But we have to keep pushing the envelope as they change. Let’s say there is a new need because of a renewable power change, we have to be talking to the state legislature about what that will require. We are constantly circling back and thinking about what’s next.
We embrace being client focused. We study, read, do analyses and attend conferences, but it still comes back to talking to the businesses not only about the short term but to talk about things from a long-term perspective, which is difficult especially in times of crisis. They’re looking to get through the next quarter and we’re asking them to think five to ten years out about what they will need to make them most competitive. But we get great response when we ask.
How has social unrest throughout the country in recent months changed your organization’s strategy for inclusion?
The disparities in our region were laid bare by the pandemic. It’s a terrible way to achieve enlightenment, but inequity was made more apparent to everyone. We were doing some things here and there to address these issues, but there are a number of things we need to move up the queue. Closing inequity gaps is a priority for a lot of metropolitan areas everywhere, and if it’s not, it should be. As I look at the data, some may have done a decent job of one of a hundred aspects of the problem, but nobody has done a good comprehensive job of addressing it overall.
When we launched our new regional growth strategy in the beginning of last year, it was all about continuing to grow at a very aggressive pace while also closing some of the gaps we have. We grew a lot of growth numbers over the past decade but not many specifically in terms of African American unemployment or minority wealth creation.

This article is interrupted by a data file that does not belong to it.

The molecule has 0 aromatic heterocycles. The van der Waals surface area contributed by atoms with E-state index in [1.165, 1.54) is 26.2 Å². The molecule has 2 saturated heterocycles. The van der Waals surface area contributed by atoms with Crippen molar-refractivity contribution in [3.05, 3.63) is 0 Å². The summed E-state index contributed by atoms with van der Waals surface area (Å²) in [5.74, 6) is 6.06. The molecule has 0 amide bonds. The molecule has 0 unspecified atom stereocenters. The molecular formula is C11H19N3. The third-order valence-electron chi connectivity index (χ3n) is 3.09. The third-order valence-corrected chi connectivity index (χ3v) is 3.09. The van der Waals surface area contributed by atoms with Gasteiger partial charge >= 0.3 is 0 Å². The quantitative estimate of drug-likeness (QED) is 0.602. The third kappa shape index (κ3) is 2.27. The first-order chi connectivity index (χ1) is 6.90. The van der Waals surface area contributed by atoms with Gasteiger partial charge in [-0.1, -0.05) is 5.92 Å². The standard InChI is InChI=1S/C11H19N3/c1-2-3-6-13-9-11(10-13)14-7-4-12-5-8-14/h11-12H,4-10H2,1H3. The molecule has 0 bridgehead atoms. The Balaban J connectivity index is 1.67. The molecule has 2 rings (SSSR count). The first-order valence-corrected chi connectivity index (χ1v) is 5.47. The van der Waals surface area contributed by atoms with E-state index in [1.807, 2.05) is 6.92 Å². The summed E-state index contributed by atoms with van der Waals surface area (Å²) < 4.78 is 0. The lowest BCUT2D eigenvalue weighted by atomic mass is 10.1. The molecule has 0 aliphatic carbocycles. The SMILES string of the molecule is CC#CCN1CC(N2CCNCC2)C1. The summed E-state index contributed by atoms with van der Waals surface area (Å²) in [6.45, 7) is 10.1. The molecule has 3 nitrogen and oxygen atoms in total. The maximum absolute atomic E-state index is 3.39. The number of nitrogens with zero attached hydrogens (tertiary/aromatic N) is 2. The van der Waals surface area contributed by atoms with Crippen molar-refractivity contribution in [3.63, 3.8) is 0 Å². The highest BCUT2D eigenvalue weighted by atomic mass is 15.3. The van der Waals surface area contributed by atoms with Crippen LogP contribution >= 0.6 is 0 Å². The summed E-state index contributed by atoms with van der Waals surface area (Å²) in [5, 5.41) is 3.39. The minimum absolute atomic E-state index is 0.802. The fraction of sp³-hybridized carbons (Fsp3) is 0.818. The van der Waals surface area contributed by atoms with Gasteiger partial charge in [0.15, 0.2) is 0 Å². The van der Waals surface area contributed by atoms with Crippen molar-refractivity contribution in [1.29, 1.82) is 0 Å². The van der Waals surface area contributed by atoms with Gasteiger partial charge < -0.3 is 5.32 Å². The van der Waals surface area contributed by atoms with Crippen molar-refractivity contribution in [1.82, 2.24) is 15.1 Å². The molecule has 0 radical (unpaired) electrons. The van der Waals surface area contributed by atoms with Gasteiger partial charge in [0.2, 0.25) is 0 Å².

We need every ounce of our capacity to get to where we want to go. If we leave people on the sidelines then we are leaving a lot on the table and that hurts our growth. It’s a priority for us to call that out and make sure it is in everyone’s thoughts, and in their strategies. That is how we will achieve true prosperity and how we really move forward.
Where we can make the most advancement is not in constantly drawing up plans, but to change mindsets. Addressing inequity is often viewed as a social development, not an economic one. We can go a long way by making sure that people understand very clearly that those two things are intertwined and are not two separate competing entities.
I know your global outreach effort is an important piece of your growth strategy (see related story on Columbus’ Global Connect program in the upcoming edition of CityRevive). Can you summarize other key components of your growth strategy?
First, the fastest way for us to build a great economy is through our existing companies, and that includes our foreign-owned businesses. Many companies with operations here are not headquartered here, so we might be calling their HQs in Japan or Belgium to seek a deep understanding of what their path is while we also work with local operation leaders.
Attracting new businesses is right behind that. We constantly have to be diversifying our economy with new employers, which we often uncover through referrals, value chains, relationships locally or through our universities. Foreign direct investment is a big part of that as well. We want to do outreach to the best companies in the world, which doesn’t always mean the biggest, and deliver our value proposition.